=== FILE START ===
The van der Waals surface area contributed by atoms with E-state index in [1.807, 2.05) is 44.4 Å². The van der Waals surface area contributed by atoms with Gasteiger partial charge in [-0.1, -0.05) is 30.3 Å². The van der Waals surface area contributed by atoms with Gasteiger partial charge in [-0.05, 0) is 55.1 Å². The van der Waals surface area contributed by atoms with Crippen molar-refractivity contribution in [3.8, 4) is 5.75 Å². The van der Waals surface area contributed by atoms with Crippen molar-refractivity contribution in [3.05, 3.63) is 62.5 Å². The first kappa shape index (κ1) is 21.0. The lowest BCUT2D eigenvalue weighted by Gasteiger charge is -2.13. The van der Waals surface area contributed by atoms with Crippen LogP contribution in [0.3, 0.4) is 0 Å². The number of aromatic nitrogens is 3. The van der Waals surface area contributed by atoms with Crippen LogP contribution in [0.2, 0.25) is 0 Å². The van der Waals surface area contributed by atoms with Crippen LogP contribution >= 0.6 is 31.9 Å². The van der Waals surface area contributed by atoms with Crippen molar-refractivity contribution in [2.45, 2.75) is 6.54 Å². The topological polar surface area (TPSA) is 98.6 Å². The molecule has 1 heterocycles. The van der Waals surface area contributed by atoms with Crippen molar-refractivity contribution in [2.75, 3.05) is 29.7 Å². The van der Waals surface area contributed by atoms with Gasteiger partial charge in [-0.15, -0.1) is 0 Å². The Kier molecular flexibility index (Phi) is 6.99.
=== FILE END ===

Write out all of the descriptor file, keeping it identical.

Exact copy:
The van der Waals surface area contributed by atoms with E-state index in [1.807, 2.05) is 44.4 Å². The van der Waals surface area contributed by atoms with Gasteiger partial charge in [-0.1, -0.05) is 30.3 Å². The van der Waals surface area contributed by atoms with Gasteiger partial charge in [-0.05, 0) is 55.1 Å². The van der Waals surface area contributed by atoms with Crippen molar-refractivity contribution in [3.8, 4) is 5.75 Å². The van der Waals surface area contributed by atoms with Crippen molar-refractivity contribution in [3.05, 3.63) is 62.5 Å². The first kappa shape index (κ1) is 21.0. The lowest BCUT2D eigenvalue weighted by Gasteiger charge is -2.13. The van der Waals surface area contributed by atoms with Crippen LogP contribution in [0.3, 0.4) is 0 Å². The number of aromatic nitrogens is 3. The van der Waals surface area contributed by atoms with Crippen LogP contribution in [0.2, 0.25) is 0 Å². The van der Waals surface area contributed by atoms with Crippen LogP contribution >= 0.6 is 31.9 Å². The van der Waals surface area contributed by atoms with Crippen molar-refractivity contribution in [2.45, 2.75) is 6.54 Å². The topological polar surface area (TPSA) is 98.6 Å². The molecule has 1 heterocycles. The van der Waals surface area contributed by atoms with Crippen molar-refractivity contribution in [2.75, 3.05) is 29.7 Å². The van der Waals surface area contributed by atoms with Gasteiger partial charge in [-0.15, -0.1) is 0 Å². The Kier molecular flexibility index (Phi) is 6.99.